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South Carolina takes on Michigan in the Outback Bowl on January 1st.
Anyone can learn to push this button and enter this number, but learning how to make a complete composition is entirely different and takes a different type of lesson. I am striving to write some of those lessons now.
Step 1: Understanding Why
If you have any desire at all to learn to edit there is one major hurdle you need to climb first; understanding why.
I am talking about understanding why you edit. Why do you place this clip after the other, why does this audio work here and not somewhere else, and (most importantly) why you are even bothering to put this piece of work together in the first place.
Lets start with the 3rd part first, since it is the most important.
You are editing because you are a storyteller. You are out to use the tools in front of you to evoke emotion in other people. Monetary payment should always be less important than the satisfaction of knowing that what you created has given others some type of emotional reaction after they have watched/listened to it.
If you want to edit to make money, or to get your name out there for public recognition then you are wasting your time reading this because you will never have the drive necessary to become a great storyteller and as such you shouldn’t be an editor.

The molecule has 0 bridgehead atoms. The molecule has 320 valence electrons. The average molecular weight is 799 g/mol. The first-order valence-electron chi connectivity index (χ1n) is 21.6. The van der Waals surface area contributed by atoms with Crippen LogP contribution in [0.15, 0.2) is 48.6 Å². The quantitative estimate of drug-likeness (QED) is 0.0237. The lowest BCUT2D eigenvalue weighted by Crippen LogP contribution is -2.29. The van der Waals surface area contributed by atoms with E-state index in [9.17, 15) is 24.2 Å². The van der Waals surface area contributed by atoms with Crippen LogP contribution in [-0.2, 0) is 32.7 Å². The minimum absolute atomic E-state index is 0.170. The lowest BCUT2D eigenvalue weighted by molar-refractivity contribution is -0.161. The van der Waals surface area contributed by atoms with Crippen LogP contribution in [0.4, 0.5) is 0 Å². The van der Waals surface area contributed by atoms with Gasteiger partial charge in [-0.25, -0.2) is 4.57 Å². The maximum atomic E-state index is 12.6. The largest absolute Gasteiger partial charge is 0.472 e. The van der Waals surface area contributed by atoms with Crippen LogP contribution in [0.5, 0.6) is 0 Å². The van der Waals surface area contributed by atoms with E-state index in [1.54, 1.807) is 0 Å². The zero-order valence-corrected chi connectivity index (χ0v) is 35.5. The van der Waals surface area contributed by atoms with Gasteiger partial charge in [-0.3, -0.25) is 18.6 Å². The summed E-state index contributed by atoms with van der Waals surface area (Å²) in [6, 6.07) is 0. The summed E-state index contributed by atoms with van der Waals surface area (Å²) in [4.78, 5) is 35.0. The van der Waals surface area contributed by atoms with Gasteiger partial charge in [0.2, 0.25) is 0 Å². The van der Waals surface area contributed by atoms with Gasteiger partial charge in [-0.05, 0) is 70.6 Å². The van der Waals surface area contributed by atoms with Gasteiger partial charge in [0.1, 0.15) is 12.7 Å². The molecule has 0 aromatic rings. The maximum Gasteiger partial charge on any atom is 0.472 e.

The 1st and 2nd part can really be answered in one word: flow.
It is all about how things flow in editing.
Keeping your story flowing is about starting on the right path. Think your story out before you actually start the process and even though it might change as you are working you will always have that “base path” to go back to and go full circle with.
Knowing how to make things flow is the hardest part about editing and storytelling in general. You can’t learn it from a book, you can just learn it from watching and imagining.
I always attribute my development in storytelling to how I would imagine making music videos to my favorite shows back in elementary and middle school. Over and over I would picture this piece in my head (always with a specific song) and each time I would refine it a little bit.
For some unknown reason that is how it worked for me.
For others it is watching and imitating (I did a lot of that too).
When you see a scene in a movie that you really like, break it down! Don’t just say that was really good, ask yourself WHY that was really good. Was it the music? The acting? A combination of things? Take the scene apart mentally and study how and why the story was shown.
That is essentially the first step. It is a lot easier to write than it is to do.
Script-notes version of this lesson:
– You have to want to tell a story to be a good editor
– You have to know how to make things flow
– In order to know how to make things flow, you have to understand WHY things flow
Thank you for your patience!
Want to talk? email@example.com